When I tell people that I CouchSurfed my way around Europe and North Africa, I am met with either one of two responses: a cringe and ”You mean, you stay with strangers? …Is it safe?” or an enthusiastic “Wow, how can I sign-up for this free accomodation!”
This post is for those of who you haven’t tried it yet, but maybe thinking about it. Or for those who think I’m nuts staying with someone I haven’t met.
As a community we strive to do our individual and collective parts to make the world a better place [...] CouchSurfing isn’t about the furniture- it’s not just about finding free accommodations around the world- it’s about participating in creating a better world. We strive to make a better world by opening our homes, our hearts, and our lives. – CouchSurfing
Nothing in life is a guarantee. Unfortunately, there are some strange people out there, but do your research when you are looking for hosts or accepting guests, and these easy tips can help ensure you find someone you are compatible with.
Hosts are requested when they join to verify their address. To register, you have the option of making a credit card donation, and having a postcard sent to your address to verify where you live. If you are worried about your safety using the site, I’d advise looking for a host who has the verified tick of approval.
Although, while more-and-more people are becoming verified, many don’t for one-political-reason-or-another. So looking only for verified addresses may narrow your search results somewhat.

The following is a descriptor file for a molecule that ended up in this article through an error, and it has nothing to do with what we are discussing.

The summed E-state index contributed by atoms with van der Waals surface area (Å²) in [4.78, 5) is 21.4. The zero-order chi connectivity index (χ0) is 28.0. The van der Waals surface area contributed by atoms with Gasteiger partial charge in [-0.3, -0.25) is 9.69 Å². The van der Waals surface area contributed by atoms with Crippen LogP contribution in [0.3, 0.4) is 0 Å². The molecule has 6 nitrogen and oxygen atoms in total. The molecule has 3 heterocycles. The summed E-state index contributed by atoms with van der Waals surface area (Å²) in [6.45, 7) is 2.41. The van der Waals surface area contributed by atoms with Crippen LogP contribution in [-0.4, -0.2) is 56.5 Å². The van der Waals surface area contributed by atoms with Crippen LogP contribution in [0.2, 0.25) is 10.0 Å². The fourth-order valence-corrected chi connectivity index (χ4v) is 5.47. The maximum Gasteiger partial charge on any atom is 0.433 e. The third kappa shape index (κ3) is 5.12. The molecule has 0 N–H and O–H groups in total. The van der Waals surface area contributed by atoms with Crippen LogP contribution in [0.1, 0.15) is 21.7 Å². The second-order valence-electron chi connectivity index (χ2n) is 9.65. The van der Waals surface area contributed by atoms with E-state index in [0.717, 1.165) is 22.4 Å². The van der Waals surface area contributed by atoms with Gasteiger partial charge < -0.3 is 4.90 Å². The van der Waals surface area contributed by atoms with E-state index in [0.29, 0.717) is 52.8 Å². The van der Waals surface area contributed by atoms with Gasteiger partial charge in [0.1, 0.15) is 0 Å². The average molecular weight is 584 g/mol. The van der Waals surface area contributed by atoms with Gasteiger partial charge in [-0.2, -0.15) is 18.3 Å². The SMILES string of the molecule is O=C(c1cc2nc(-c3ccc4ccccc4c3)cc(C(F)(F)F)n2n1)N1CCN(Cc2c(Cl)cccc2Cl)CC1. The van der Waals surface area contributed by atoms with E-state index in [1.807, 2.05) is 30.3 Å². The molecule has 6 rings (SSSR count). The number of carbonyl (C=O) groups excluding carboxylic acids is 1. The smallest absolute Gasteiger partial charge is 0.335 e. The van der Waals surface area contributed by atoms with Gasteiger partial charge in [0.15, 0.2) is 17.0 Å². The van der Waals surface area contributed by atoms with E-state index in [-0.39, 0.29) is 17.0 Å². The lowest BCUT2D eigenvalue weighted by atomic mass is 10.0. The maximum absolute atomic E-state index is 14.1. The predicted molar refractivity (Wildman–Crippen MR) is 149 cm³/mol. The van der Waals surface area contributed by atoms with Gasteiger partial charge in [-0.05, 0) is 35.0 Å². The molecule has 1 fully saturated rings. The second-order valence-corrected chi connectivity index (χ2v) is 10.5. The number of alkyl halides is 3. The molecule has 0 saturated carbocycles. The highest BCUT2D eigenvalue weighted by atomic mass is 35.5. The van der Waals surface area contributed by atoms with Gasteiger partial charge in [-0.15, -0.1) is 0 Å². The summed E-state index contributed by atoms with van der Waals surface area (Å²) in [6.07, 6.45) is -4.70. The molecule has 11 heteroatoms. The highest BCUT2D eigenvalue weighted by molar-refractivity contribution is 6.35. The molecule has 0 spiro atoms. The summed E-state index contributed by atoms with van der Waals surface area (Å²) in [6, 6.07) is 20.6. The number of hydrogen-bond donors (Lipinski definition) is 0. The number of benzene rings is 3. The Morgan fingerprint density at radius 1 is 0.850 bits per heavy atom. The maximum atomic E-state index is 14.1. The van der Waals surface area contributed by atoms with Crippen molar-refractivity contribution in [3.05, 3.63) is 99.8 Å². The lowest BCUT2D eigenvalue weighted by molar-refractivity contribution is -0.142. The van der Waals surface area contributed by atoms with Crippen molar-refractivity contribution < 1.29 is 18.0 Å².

Vouching is part of the safety features of CouchSurfing. It allows other members to show their trust in a member of the site. When you vouch for someone, you are basically telling the community that you trust them highly and willing to stand behind them (or “vouch” for them). By having a good reputation, and many references, you are boosting their reputation.
You can vouch for another member once you have received 3 vouches yourself.
When my younger brother joined the community recently, I had no qualms vouching for him, as an example. Obviously I trust my brother, and am happy recommending him to the community.
A lot of CouchSurfers want the street cred. that comes with being vouched. They shouldn’t try to work the system or rush the process, but just work on being a good person, and building positive, trustworthy relationships. As a habit, I generally don’t vouch for people who outright ask me for one. It’s my trust, I don’t just give it away.
Read the references of your host/surfer. They should be more than a few words, and mostly positive. Skim the profile of the person leaving the reference, they should have photos, have been a member for a while, have a full and complete profile.
In Egypt I noticed a few scammers with almost-empty profiles, their references were positive, but on checking the profiles of the “guest” I noticed they were also empty and brand-new. Obviously I wasn’t going to trust these people.
Sometimes you will find the member is new, and therefore doesn’t have a lot of references. You take a risk with them. But generally if they have a full profile with plenty of pictures, they are making the effort, so it could be a risk worth taking. See my post on being noticed on CouchSurfing for tips on how to build your references as a new member.